Thursday, December 8, 2016
Our first snowfall of the season in southern Oregon melted away quickly, leaving this terrifying mouth of the giant snow monster from ‘Frozen’ in my new-this-year tigertail spruce tree. If I can shed the radiation fatigue* like my garden easily shed yesterday’s four inches of snow this sturdy little tree will hold strings of Xmas lights. My cancer monster is dead.
*This entire year I let blogging slide as my breast cancer diagnosis took over everything. Let the blogging begin anew: once the ground freezes, my photos are rightfully placed in the new computer, and I have abundant energy.
More on scary monsters over on Anna's blog where she hosts Wednesday Vignette.
Thursday, January 21, 2016
Thyme is running out for my rock garden. Ouch. Sorry about that pun. I must take another garden area apart. Ouch. How will I be able to put the puzzle back together? I have no idea. While my latest toe surgery heals, ouch, I need to come up with a plan. Where can i put it? I have no idea. The stone clashes with the basalt and granite that we have in abundance.
It survived an array of attempts to remove the silver maple tree that anchored it visually and greedily took all the soil, water and light. On a day with frozen soil three weeks ago the maple was reduced to firewood and sawdust. Rock garden was covered in a sort of armor I made for it.
|There was one glorious spring. Species tulips spared by the squirrels.|
|Intricately fitted puzzle.|
|Puzzle complete. Plantings complete.|
|There was one summer with the three Agastache 'blue boa' hyssop dominating.|
The stone clashes with the basalt and granite that we have in abundance.
It cannot return after the maple roots are gone.
How do you move a rock garden?
|Euphorbia 'mini martini'|
Anna hosts Wednesday Vignette. You can find it here.
Wednesday, December 23, 2015
A dreamy last image before many of these limbs were removed by my overly confident husband.
His main target was the complete removal of this silver maple tree in one day. Some of the tree is gone, but it did not go well. It could have been a much worst disaster with a worst injury. He has called professionals about finishing the job.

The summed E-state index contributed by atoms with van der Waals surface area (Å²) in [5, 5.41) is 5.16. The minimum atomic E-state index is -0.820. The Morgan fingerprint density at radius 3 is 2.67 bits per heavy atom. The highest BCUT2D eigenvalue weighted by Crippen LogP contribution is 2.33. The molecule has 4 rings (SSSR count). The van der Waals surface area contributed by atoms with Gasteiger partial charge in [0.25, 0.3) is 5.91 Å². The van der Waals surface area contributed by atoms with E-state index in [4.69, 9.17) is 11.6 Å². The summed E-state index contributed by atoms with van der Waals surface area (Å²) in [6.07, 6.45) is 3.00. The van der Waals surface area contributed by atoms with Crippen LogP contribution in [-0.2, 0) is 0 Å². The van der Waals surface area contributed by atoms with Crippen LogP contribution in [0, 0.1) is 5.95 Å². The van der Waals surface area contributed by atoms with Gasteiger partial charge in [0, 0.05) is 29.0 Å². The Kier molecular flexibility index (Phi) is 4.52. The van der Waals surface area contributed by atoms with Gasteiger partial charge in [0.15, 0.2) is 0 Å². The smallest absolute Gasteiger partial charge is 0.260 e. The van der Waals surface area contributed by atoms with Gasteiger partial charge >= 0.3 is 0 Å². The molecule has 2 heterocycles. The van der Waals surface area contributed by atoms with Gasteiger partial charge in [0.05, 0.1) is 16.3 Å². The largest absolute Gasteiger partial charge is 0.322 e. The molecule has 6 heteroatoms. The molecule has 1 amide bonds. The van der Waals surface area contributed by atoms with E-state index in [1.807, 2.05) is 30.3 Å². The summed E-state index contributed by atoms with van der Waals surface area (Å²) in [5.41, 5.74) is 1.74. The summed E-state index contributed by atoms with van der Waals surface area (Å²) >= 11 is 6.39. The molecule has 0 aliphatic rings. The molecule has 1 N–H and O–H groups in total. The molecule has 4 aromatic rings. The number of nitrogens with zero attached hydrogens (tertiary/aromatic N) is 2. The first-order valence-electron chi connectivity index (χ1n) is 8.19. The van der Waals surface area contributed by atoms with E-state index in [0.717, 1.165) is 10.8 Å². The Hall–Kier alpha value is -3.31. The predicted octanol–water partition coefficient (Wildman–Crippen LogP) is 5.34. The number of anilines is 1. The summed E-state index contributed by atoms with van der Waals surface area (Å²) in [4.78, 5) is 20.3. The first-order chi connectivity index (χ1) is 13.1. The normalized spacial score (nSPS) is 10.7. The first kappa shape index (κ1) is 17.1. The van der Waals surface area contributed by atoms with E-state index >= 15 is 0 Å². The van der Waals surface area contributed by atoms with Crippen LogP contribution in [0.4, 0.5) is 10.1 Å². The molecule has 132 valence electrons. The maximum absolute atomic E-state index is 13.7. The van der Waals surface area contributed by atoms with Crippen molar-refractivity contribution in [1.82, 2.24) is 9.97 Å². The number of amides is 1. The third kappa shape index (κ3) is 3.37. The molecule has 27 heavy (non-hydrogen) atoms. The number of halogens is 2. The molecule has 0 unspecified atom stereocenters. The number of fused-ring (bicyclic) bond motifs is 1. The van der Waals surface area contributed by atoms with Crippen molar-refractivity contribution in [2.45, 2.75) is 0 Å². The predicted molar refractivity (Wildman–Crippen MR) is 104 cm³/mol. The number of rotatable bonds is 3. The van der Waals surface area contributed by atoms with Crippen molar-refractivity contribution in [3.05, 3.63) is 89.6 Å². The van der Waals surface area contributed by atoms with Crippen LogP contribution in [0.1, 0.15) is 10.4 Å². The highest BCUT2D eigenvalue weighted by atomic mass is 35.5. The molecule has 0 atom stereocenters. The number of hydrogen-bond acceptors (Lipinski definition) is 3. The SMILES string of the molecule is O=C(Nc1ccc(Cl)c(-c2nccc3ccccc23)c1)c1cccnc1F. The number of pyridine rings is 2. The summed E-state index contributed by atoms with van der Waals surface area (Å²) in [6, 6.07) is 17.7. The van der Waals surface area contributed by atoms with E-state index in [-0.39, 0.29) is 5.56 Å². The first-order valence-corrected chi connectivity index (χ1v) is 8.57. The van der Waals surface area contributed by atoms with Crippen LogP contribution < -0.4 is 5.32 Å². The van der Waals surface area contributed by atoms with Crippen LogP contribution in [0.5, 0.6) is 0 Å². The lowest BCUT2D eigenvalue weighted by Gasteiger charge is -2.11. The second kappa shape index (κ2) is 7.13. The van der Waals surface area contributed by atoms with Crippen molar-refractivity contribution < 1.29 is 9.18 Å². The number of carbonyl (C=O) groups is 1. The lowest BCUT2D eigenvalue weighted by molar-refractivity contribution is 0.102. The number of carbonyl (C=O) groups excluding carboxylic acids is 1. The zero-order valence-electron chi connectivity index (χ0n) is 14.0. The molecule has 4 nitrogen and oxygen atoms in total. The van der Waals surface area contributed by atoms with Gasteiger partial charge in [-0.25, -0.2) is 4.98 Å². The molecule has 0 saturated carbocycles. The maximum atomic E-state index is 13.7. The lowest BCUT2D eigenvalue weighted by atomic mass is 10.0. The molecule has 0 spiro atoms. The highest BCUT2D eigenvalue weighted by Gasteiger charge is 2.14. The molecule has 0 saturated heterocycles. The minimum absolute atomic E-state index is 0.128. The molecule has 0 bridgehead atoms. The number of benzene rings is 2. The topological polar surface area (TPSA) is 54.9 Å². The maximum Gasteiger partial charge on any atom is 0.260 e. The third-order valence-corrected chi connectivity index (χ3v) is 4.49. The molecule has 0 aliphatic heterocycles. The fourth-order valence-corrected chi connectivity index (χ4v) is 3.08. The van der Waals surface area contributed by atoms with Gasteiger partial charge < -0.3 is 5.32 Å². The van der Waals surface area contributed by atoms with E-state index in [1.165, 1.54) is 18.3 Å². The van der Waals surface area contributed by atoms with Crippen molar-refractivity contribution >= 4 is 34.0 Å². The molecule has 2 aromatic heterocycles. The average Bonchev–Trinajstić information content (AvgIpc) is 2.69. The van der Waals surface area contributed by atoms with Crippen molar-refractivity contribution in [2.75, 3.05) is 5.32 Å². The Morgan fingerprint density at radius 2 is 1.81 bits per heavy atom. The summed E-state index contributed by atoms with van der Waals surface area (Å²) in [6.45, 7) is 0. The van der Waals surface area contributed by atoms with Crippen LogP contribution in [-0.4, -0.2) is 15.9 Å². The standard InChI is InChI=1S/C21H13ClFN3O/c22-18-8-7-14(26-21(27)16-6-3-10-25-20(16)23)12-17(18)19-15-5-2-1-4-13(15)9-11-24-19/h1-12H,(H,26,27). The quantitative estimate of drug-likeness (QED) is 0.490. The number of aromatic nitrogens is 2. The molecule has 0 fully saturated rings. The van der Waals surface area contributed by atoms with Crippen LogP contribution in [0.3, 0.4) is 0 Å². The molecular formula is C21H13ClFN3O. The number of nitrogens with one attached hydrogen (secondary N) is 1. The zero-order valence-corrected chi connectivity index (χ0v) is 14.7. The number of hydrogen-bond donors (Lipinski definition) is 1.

Thanks to Anna for gathering up our stories, go read some happier ones at flutter and hum.
Thursday, December 17, 2015
When I was a young gardener, flowers were everything. So I surprise myself when I choose to grow plants for their foliage. The snowstorm we had in southern Oregon this week was followed by me getting very cold knocking six inches of wet heavy white danger off of our evergreen plants. The saddest bits of broken plants I brought indoors to make a large Yule swag.
Western sword fern, which forms the lower tier backbone of our garden, this huge individual reduced to three fronds emerging from the field of snow.
I have waited for these wonderful colors to happen for years!
Hydrangea quercifolia oak leaf ‘ruby slippers’
Arum italicum Lord and Ladies. I was a dunce about this plant, forgetting it was supposed to go dormant in late spring and then being surprised when it emerged this fall. Patiently, not really, waiting for the leaves to develop more interesting patterning as they grow into mature clumps.
Symphoricarpos x chenaultii 'Hancock' Coralberry mostly disappeared under the snow.
Rosemary 'Tuscan Blue' and Euphorbia 'Ascot Rainbow’ had disappeared under the snow my husband shoveled in the driveway...
They pulled through. I do not understand how the Euphorbia 'Ascot Rainbow’ managed this, but it did. I will probably cook something out of the one broken rosemary stem.
Another Euphorbia 'Ascot Rainbow’ because one is not enough, especially in the winter. I actually do not even like the flowers on this plant.
Laurus nobilis Sweet bay. Yes, that is a bungee assisting the main stem in righting itself after being mightily crushed by the snow. I have grown this from a small plant, and dug it up when we moved. It has loved being in the earth again. Ida been heartbroken to lose any of it. One of many shadowboxes along the fence that my very handy husband built out of stage set wood.
Laurus nobilis Emerald Wave Sweet bay. Reduced to brown sticks after the very cold winter of 2014, sweet bay is marginal in our zone 7 winters, but it is a plant i have an irrationally intense connection to. I must grow it.
Why do my Nandinas insist on staying green in the winter? Thanks, Nandina 'Gulfstream', for at least one crummy red leaf.